However, enough of the insider knowledge/survival kit for the pre-existing or budding vegies. Why become a vegi ? Or, like many of the islanders of Greece, reduce your meat intake to just once or twice a week?.

As with previous writings across the pages of the Trader, I could simply list an enormous collection of resources explaining with much accuracy as possible the medicinal benefits of such a transition. Quoting references from the scientific community,nutritionists, biologists, medical professionals and more. However, that would probably just push you to flick over to the next page or, if interested, consume so much of the space I have to propose my lifestyle choice that our editor, Gloria, wouldn’t have the space to fit it in.

The long and short of it is that veggies live longer, have heightened abilities to focus, are generally more successful and have above average IQ’s, the latter being something that is more than adaptable over time with practise, than one would think (a topic for another time), and so much more, including better sleep patterns.

Then there is the case I opened with, which is the conscious choice to reduce your individual impact on the sustained pressures on our planet. I’m not suggesting you read this and then sell your car and purchase an EV replacement or go to even greater extremes such a bicycle but there is an argument as old as time that ‘every little thing you do’…..’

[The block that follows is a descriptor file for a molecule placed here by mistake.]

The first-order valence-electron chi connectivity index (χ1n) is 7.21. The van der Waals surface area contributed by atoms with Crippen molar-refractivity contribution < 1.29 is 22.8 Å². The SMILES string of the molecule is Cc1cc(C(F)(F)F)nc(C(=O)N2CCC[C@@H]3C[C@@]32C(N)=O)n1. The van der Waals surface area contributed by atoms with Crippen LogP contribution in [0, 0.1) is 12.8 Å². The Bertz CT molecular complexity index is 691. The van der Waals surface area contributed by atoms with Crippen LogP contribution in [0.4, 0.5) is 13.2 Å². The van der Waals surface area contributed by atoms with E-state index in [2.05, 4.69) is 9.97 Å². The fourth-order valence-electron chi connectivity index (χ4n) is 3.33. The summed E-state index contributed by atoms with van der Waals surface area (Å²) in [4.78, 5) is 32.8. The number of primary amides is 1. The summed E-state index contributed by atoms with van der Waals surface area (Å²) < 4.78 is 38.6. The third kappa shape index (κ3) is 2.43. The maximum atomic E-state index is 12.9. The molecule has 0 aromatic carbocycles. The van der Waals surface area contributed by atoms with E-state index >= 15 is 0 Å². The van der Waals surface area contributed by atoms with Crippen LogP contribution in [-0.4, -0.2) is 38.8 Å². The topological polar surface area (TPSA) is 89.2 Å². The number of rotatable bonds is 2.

Switching over to a completely vegi diet or even just cutting back your consumption plays its part in preserving the planet which graces us with shelter; for us and future generations to grow. If you’re anything like me, then your inner voice will be shouting back at you now saying ‘How am I going to make any difference, just me?’, ‘I love my bacon butties’, ‘No more Sirloin?’, ‘Don’t they say eggs are bad for you now due to all the antibiotics?’ but as I said, you don’t have to stop eating at all, just cut back and I swear you’ll feel the difference in your mental well-being and your general energy levels almost immediately and as for the eggs, yes they do but that is predominantly in the west. If you buy your eggs from a local market or even from the side of the road, you’ll find that they are birthed from a family-owned collection of hens and in some cases you can even see the coops behind the vendor.

Another blessing from living in such a wonderful country where the inhabitants hold food dear to their hearts and regards it as a central part of the culture is that being a vegetarian or even just eating more fruit and veg couldn’t be easier. It’s relatively cheap and by shopping at markets it helps support your local economy in ways that you would never truly appreciate. This is especially true if you live in a village and even more so if it is one in Northern Thailand as I am experiencing now where I can guarantee that our hosts, the Thai people will thank you for it.